Mohammad Aburumman

The War of Curriculums .. Highlights (1)

تم نشره في Wed 17 February / Feb 2016. 11:04 PM

The third issue, I had mentioned in my article yesterday (on the topic of the education and school curriculums), entails that the real dilemma of educational curriculums in Jordan lies in the weakness of critical, realistic and logical reasoning among students.

Claims of the sort are not new, but now require more serious considerations with much deeper conceptualisation, to compare our educational systems with what the world has achieved in their multitude of educational disciplines. Education worldwide evokes more investigative and relational approaches in students, builds independence, cognitive abilities, decision making and group work skills; issues I am personally facing with my own children!

ISIS-like mind-sets do not only reside in ancient books of religious heritage, but grows nourish in the uncritical cognitions of the minds that accept givens without investigation or verification. You see, in the absence of critical thinking, when sentiment takes over the mind, and emotion overtakes reason —even in some of the material taught in schools, the suitable components for extremism assemble.

And perhaps one of the most crucial epidemics of our societies, one that is responsible for the ease of “brainwashing” of our youth, is what is called the “fabricated ideal”. We have them cling on to a perfect ideal past that exists only in their imagination —contrary to truth, leading to the construction of unrealistic and incorrect anticipated models of reality.

Knowing that some will object to that brief statement; it does not mean a generalisation or passage of judgement or evaluation inclusive of the historic Islamic literature and expertise, nor does it mean a ready conclusion of its totality in positive or negative. It simply means that there is a necessity arising to review our history with more realistic, reasonable, objective approaches and instruments, dispatched from the sentiment that has been involved in the production of knowledge (epistemological production) around the Arab World.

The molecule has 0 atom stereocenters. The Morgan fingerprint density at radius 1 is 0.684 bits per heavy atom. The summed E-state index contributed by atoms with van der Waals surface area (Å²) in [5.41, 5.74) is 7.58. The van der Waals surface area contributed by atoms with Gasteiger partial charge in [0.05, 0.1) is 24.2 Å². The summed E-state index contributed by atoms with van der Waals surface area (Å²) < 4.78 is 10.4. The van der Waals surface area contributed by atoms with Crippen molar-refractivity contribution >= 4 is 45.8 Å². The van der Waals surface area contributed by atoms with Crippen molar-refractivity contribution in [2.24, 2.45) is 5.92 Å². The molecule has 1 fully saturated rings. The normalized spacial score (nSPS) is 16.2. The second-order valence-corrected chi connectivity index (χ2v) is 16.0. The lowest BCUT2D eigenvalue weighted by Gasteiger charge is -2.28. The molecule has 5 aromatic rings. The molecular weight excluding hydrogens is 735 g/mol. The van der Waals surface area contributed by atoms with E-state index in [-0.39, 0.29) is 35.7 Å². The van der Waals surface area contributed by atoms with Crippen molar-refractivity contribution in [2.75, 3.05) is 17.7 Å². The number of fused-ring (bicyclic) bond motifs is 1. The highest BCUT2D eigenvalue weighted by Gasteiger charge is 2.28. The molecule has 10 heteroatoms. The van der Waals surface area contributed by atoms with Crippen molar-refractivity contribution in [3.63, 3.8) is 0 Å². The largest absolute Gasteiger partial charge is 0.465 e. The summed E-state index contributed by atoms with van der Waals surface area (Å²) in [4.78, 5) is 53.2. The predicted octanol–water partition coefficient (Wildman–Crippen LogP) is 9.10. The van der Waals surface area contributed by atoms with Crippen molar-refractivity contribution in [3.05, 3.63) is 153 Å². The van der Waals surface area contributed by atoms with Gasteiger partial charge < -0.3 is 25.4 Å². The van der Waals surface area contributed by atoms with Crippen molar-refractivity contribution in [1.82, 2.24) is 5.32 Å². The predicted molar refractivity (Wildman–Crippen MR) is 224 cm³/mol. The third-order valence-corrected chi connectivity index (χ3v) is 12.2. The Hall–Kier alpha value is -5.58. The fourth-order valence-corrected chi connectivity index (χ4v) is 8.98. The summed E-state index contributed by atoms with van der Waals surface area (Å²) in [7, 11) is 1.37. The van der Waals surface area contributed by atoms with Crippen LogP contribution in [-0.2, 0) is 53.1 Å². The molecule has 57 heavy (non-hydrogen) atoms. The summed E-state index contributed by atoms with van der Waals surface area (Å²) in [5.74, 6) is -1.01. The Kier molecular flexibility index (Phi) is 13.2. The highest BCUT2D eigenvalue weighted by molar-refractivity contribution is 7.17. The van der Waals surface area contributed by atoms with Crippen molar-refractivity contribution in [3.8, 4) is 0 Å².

This summons another concrete concern —in my opinion; about culture. Our culture has reflected on school material in more ways than one. Most importantly, the shrinking of realistic philosophies in educational disciplines! Students are drowned in poetry and mostly ancient Arabic literature, which isn’t really bad in terms of knowledge —to an extent. But beyond a certain point, it becomes a negative aspect of our curriculum. Especially when there is a general lacking of realistic instrumentality in regards to training students to think critically about different epistemological and scientific discourses, and while there abilities to do so are not being built.

One of Mohammed Jaber Al-Ansari’s most beautiful phrases, I think, possibly would be: If I were an Arab official, I would mandate teaching Ibn Khaldoun’s Introduction to Sociology in all schools, because it summons critical tendencies among students.

Accordingly, students go by their books on history, geography, and national education, studying various topics including civilisations and the history of the Nabataeans (for example), without there ever being an attempt to interpolate the lot of dry cumulative information in history books of the seven grade, for instance, with research, documentaries, or efforts to explore these civilisations.

While in international discourses of education, and in early stages, students are introduced to the world’s cultures, religions, geography, and politics, constituting a relatively more realistic comparative approach to topics they digest over other stages.

It isn’t very different when it comes to Maths and other sciences (physics, biology, geology). For even though these discourses discuss practical and experimental aspects of the sciences, teaching these class books is far from it.

I still remember once asking my maths teacher in high school about the benefits of me studying logarithms; he had laughed as other students found it strange. Only a few years ago did I figure out how to calculate logarithms and the benefits of doing so, and they were actual and physical. Compared to —and I apologise again for making the comparison, students of international schools and education systems; they were given a comprehensive picture of their material and of its practical and realistic use.

 There are tens of marvellous documentaries about physics, maths, and chemistry. So there is no need to insist on the standing methods and material of education that isolate these sciences from their realistic scopes.

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